Christine Stuart / ctnewsjunkie
Gov. Dannel P. Malloy (Christine Stuart / ctnewsjunkie)

HARTFORD, CT — (Updated 3/20) Gov. Dannel P. Malloy’s bill to ban bump stocks may not have gotten a public hearing or a vote in the Public Safety and Security Committee, but the Judiciary Committee will hear testimony Friday on a similar bill.

“I can’t frankly understand how the committee failed to vote it out,” Malloy said Monday. “I think a lot of time has been spent on casinos and not enough time perhaps spent on this very big issue, which is overwhelmingly supported by the American people and overwhelmingly supported by the people of Connecticut.”

Malloy made the proposal in January before the start of the legislative session.

Bump stocks were used in the Las Vegas shooting where the shooter was able to fire an estimated 90 shots in 10 seconds.

Since the beginning of the year, Massachusetts, California, Washington, New Jersey and Florida have banned bump stocks on a bipartisan basis.

Malloy said his staff was told by staff of the Public Safety and Security Committee that they were going to refer the bill to the Judiciary Committee.

“If it happens in one committee, it can happen in two committees,” Malloy said.

Sen. Tim Larson, D-East Hartford, co-chairs the Public Safety and Security Committee, said there was a consensus among his members that since the Judiciary Committee already had a bill there was no reason to move forward with a referral of the governor’s bill. He said it’s likely the bill the Judiciary Committee will take up will be referred back to Public Safety for a debate at a later date.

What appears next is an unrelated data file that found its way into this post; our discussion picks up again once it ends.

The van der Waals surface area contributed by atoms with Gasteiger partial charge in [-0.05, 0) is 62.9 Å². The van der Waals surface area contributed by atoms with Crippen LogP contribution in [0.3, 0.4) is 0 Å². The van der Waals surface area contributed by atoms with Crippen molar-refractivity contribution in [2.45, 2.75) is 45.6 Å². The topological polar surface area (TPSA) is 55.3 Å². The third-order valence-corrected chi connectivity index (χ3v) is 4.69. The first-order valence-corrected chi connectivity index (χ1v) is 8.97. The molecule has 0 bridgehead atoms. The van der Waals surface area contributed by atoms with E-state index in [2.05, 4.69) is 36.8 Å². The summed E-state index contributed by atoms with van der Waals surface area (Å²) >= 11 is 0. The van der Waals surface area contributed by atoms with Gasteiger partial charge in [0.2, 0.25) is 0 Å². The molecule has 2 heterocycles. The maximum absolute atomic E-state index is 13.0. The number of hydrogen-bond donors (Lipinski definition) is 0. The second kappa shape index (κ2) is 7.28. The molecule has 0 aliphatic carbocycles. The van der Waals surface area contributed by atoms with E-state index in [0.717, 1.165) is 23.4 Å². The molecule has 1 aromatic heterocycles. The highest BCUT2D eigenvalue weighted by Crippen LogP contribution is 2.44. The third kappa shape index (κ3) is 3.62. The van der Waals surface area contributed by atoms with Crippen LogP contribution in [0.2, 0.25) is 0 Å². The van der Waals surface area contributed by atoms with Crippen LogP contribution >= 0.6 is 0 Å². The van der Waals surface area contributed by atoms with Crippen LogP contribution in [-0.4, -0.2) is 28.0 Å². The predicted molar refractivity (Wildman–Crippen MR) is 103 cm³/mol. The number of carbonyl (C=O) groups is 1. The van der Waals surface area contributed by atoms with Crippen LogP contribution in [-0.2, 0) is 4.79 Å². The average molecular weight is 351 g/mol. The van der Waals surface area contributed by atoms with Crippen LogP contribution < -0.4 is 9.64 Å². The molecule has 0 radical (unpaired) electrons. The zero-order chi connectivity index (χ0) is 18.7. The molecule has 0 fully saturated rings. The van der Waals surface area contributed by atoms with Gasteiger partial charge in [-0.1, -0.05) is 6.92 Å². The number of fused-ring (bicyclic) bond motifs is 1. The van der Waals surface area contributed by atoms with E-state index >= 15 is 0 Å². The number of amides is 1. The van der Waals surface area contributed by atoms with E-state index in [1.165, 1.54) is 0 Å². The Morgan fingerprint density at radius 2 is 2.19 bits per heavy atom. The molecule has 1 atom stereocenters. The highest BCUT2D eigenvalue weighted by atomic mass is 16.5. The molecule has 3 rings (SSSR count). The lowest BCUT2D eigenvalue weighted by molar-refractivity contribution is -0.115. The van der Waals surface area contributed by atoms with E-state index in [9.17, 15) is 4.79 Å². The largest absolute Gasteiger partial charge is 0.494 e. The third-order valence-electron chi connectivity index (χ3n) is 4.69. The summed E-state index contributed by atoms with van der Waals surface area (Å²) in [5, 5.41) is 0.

He said they were working on tight time constraints and Friday was their last meeting so they had to get a lot of work done.

“Florida’s, New Jersey’s, and Massachusetts’ bills were all signed by Republican governors,” Malloy noted. “I hope that members of the General Assembly will heed the call of countless students, teachers, and everyday people across Connecticut and across our nation, and find a way to pass this important legislation this year.”

Jeremy Stein, executive director of CT Against Gun Violence, Inc., said “It is alarming, in the wake of tragedies such as Las Vegas, Sutherland Springs and Parkland that the Public Safety Committee would not even vote on the measure. It is clear that the people of Connecticut, and the rest of the country, do not want bump stocks in our society.”

The decision not to vote on any gun related legislation isn’t new for the Public Safety and Security Committee. It was a practice they adopted last year too when the margins between Republicans and Democrats shrank to one.

Most of the gun-related legislation will be held again by the Judiciary Committee. Even though Democrats still hold a one vote margin over Republicans in that committee, it’s thought to be a friendlier committee for these types of debates.

The Judiciary Committee will hold a public hearing 10 a.m. Friday on a bill to ban bump stocks.

The Connecticut Citizens Defense League says it’s feel good legislation since these devices can be made with common household items. Not to mention Connecticut already bans certain firearms and limits magazine capacities so it renders such devices ineffective. The group has said the devices are not commonly owned by legal gun owners.

“The language in both the Governor’s Bill and the Judiciary Bill is vague enough that normal trigger function, or routine work conducted by a certified gunsmith could potentially be considered a criminal act,” Scott Wilson, president of CCDL, said. “If the intent was to simply ban bumpstocks, the Judiciary Committee took the long way to get there. This bill could imperil many legal gun owners that do not care about the devices in question.”

CCDL had a display last week in the tunnel between the Legislative Office Building and the state Capitol to educate lawmakers about the devices.